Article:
Teach-In ‎– Festival

CNR ‎– 539.001
Vinyl, LP, Album

Tracklist Hide Credits

A1 The Circus Show
Composed By – Andreas Holten*, Eddy Ouwens, Marshal Manengkei, Tom Bos
A2 In The Summernight
Composed By – Koos Versteeg
A3 There Ain't No Time
Composed By – Bert Baarslag*, Fred Gaasbeek, John Gaasbeek
A4 I'm Alone
Composed By – Dave Mac Ronald, Frank Rothman, H. Waltheim
A5 Let Me In
Composed By – Dave McRonald*, H. Waltheim
A6 It's A Beautiful Day
Composed By – Paul Travis
A7 Tennessee Town
Composed By – Dave McRonald*, H. Waltheim
B1 Ding-A-Dong
Composed By – Dick Bakker, Eddy Ouwens, Will Luikinga
B2 Sing Your Song
Composed By – Bert Baarslag*, John Gaasbeek
B3 The Circus Is Coming To Town
Composed By – Dave McRonald*, H. Vermout
B4 Old Friend Goodbye
Composed By – Chris de Wolde, Dave McRonald*, H. Waltheim
B5 Doll
Composed By – Bert Baarslag*, John Gaasbeek
B6 You And Me
Composed By – Gerrit Den Braber, Jacques Zwart, Job Maarse
B7 Fly Away
Composed By – Bill van Dijk, Gerard Stellaard

Companies, etc.



(P) 1974/75 CNR
Recorded at Soundpush Studios Blaricum, except for track A7, which was recorded at Dureco Studios Weesp.



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November 19, 2011
I remember this album well from my childhood days. Having listened to it dozens of times, I have developed a somewhat strange hypothesis about it.

I believe that the A-side and B-side of this album were mixed up. In the current version, the first song of the album is Circus Show, and Ding-Dong is the 8th song (or the first song of the B-side). I find this song arrangement hard to believe, given that Ding-Dong is clearly the most famous song of the album (Eurovision winner). So my hypothesis is that originally the makers of the vinyl LP had imagined Ding-Dong to be the opening song of the album but the A- and B-sides were mixed up somewhere in the process. In the 1970s it didn’t make much difference because vinyl records were the main source of music back then. But later, as cassettes and CD-s came along, it actually became quite important, which of the two sides of the record is A and which is B. And so the incorrect ordering was carried on to the CD version of Teach In, The Festival. I have no documentary evidence that anything like that happened, I have deduced my hypothesis solely from listening to the album so many times.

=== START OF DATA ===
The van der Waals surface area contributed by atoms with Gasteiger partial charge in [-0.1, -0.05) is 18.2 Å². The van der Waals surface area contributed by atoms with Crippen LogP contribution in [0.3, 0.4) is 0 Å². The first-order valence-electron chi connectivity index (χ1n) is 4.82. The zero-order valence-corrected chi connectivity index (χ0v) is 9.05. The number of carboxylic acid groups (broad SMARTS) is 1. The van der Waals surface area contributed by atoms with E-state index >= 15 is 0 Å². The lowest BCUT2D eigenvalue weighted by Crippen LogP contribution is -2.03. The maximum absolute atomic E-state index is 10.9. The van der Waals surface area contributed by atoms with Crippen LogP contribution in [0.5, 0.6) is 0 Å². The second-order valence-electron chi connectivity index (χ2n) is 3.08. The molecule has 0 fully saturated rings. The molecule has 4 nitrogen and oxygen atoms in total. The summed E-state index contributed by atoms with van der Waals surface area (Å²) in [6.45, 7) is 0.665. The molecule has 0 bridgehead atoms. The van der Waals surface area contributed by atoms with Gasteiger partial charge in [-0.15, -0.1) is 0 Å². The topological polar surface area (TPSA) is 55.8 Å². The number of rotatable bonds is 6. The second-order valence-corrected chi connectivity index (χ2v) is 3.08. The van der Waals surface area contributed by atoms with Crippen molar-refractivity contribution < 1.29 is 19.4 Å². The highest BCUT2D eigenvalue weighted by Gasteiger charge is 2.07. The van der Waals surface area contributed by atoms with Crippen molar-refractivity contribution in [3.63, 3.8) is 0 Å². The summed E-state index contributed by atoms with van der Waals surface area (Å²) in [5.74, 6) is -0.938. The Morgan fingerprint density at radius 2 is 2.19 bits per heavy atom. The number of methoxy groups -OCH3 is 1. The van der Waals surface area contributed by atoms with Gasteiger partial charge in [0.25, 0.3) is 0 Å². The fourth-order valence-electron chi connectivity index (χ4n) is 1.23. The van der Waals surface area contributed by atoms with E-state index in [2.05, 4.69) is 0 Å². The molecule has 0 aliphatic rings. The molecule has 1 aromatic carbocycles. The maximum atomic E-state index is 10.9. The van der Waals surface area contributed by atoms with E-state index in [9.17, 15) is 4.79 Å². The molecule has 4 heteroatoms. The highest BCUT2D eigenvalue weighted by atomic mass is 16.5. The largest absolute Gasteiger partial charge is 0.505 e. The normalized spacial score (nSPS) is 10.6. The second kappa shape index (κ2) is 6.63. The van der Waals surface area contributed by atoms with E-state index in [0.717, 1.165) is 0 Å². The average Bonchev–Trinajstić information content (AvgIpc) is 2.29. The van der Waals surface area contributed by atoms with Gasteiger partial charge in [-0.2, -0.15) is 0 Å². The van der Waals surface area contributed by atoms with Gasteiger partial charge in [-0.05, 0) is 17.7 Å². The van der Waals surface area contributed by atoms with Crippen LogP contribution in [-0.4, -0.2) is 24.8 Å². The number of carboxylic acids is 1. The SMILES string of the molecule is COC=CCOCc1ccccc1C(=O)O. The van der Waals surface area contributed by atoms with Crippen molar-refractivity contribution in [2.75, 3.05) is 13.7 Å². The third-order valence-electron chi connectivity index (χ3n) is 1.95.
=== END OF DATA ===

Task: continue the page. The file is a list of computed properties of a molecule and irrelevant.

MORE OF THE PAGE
Now, you might ask, what difference does it possibly make? I think it does make a difference. The order of songs on the album is an important part of any music album. It’s not just putting them in some random order. Good musicians wouldn’t do that to their creation. So my advice is, if you happen to listen to this album, reverse the order of songs so that Ding-Dong would be the first one and all other songs follow from there.